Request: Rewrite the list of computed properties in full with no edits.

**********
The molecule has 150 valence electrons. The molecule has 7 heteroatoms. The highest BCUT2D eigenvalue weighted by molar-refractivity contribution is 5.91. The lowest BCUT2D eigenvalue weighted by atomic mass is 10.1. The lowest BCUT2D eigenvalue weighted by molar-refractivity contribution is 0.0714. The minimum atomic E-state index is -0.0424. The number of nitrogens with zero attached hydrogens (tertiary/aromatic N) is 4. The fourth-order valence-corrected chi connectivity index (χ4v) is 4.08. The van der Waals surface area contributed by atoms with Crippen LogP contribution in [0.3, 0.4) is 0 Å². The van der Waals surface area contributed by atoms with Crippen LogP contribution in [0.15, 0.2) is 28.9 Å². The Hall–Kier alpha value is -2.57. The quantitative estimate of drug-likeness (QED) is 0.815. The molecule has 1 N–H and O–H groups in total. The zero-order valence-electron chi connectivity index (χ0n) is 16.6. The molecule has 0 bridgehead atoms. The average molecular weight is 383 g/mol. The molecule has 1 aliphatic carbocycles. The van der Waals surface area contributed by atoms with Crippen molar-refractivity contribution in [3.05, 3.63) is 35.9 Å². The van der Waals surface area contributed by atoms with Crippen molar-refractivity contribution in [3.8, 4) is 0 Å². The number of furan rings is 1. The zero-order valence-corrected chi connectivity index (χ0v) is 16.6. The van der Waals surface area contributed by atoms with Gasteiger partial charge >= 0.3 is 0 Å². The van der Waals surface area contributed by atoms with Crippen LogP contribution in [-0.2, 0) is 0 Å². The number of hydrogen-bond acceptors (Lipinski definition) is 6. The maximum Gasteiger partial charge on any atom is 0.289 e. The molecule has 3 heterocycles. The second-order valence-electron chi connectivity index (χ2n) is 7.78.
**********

The molecule has 150 valence electrons. The molecule has 7 heteroatoms. The highest BCUT2D eigenvalue weighted by molar-refractivity contribution is 5.91. The lowest BCUT2D eigenvalue weighted by atomic mass is 10.1. The lowest BCUT2D eigenvalue weighted by molar-refractivity contribution is 0.0714. The minimum atomic E-state index is -0.0424. The number of nitrogens with zero attached hydrogens (tertiary/aromatic N) is 4. The fourth-order valence-corrected chi connectivity index (χ4v) is 4.08. The van der Waals surface area contributed by atoms with Crippen LogP contribution in [0.3, 0.4) is 0 Å². The van der Waals surface area contributed by atoms with Crippen LogP contribution in [0.15, 0.2) is 28.9 Å². The Hall–Kier alpha value is -2.57. The quantitative estimate of drug-likeness (QED) is 0.815. The molecule has 1 N–H and O–H groups in total. The zero-order valence-electron chi connectivity index (χ0n) is 16.6. The molecule has 0 bridgehead atoms. The average molecular weight is 383 g/mol. The molecule has 1 aliphatic carbocycles. The van der Waals surface area contributed by atoms with Crippen molar-refractivity contribution in [3.05, 3.63) is 35.9 Å². The van der Waals surface area contributed by atoms with Crippen molar-refractivity contribution in [3.8, 4) is 0 Å². The number of furan rings is 1. The zero-order valence-corrected chi connectivity index (χ0v) is 16.6. The van der Waals surface area contributed by atoms with Gasteiger partial charge >= 0.3 is 0 Å². The van der Waals surface area contributed by atoms with Crippen LogP contribution in [-0.2, 0) is 0 Å². The number of hydrogen-bond acceptors (Lipinski definition) is 6. The maximum Gasteiger partial charge on any atom is 0.289 e. The molecule has 3 heterocycles. The second-order valence-electron chi connectivity index (χ2n) is 7.78.